21     rsp, err := kmsClient.GenerateDataKey(&kms.GenerateDataKeyRequest{
22         KeyID:         aws.String(keyId),
23         NumberOfBytes: aws.Integer(keyLength),
24     })
25     if err != nil {
26         return nil, err
27     }
28 
29     // Initialize payload
30     p := &payload{
31         Key:   rsp.CiphertextBlob,
32         Nonce: [nonceLength]byte{},
33     }
34 
35     // Set nonce
36     if _, err = rand.Read(&p.Nonce[:]); err != nil {
37         return nil, err
38     }
39 
40     // Create key
41     key := &[keyLength]byte{}
42     copy(key[:], rsp.Plaintext)
43 
44     // Encrypt message
45     p.Message = secretbox.Seal(p.Message, plaintext, &p.Nonce, key)
46 
47      // Encode to bytes
48     buf := &bytes.Buffer{}
49     if err := gob.NewEncoder(buf).Encode(p); err != nil {
50         return nil, err
51     }
52 
53     return buf.Bytes(), nil
54 }
55 
56 func Decrypt(kmsClient *kms.KMS, ciphertext []byte) ([]byte, error) {
57     // Decode bytes to a payload
58     var p payload
59     gob.NewDecoder(bytes.NewReader(ciphertext)).Decode(&p)
60 
61     // Decrypt key
62     decryptRsp, err := kmsClient.Decrypt(&kms.DecryptRequest{
63         CiphertextBlob: p.Key,
64     })
65     if err != nil {
66         return nil, err
67     }
68 
69     // Create key
70     key := &[keyLength]byte{}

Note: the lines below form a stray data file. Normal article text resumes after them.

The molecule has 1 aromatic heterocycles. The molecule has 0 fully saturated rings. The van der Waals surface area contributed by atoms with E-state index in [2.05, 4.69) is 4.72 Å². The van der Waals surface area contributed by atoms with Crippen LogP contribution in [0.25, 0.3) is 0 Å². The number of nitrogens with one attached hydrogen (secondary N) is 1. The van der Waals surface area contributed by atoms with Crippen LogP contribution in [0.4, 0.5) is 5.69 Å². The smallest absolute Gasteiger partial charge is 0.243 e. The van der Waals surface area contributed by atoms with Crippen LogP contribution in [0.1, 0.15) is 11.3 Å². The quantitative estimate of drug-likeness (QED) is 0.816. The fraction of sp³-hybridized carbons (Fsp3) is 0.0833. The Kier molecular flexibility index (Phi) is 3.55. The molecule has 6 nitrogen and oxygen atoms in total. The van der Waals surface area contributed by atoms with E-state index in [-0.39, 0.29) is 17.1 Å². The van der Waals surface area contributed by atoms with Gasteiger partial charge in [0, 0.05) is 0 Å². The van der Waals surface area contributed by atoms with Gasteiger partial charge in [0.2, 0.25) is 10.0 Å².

71     copy(key[:], decryptRsp.Plaintext)
72 
73     // Decrypt message
74     var plaintext []byte
75     plaintext, ok := secretbox.Open(plaintext, p.Message, &p.Nonce, key)
76     if !ok {
77         return nil, fmt.Errorf("Failed to open secretbox")
78     }
79     return plaintext, nil
80 }

Note that this code generates a new data key for each encrypted value, but the data key could just as well be generated once and reused. For simplicity, I've used gob to encode a payload of key, nonce and message to bytes.

If you want to give it a try, you can download the sample code. Run it like this after you've changed the key id:

> echo "My very secret data" | go run envelope_encryption.go

As evident from the two code samples above, envelope encryption is more complex than using the encrypt/decrypt endpoints, but depending on your use-case, it might be a requirement for speed or size of data.

comments powered by Disqus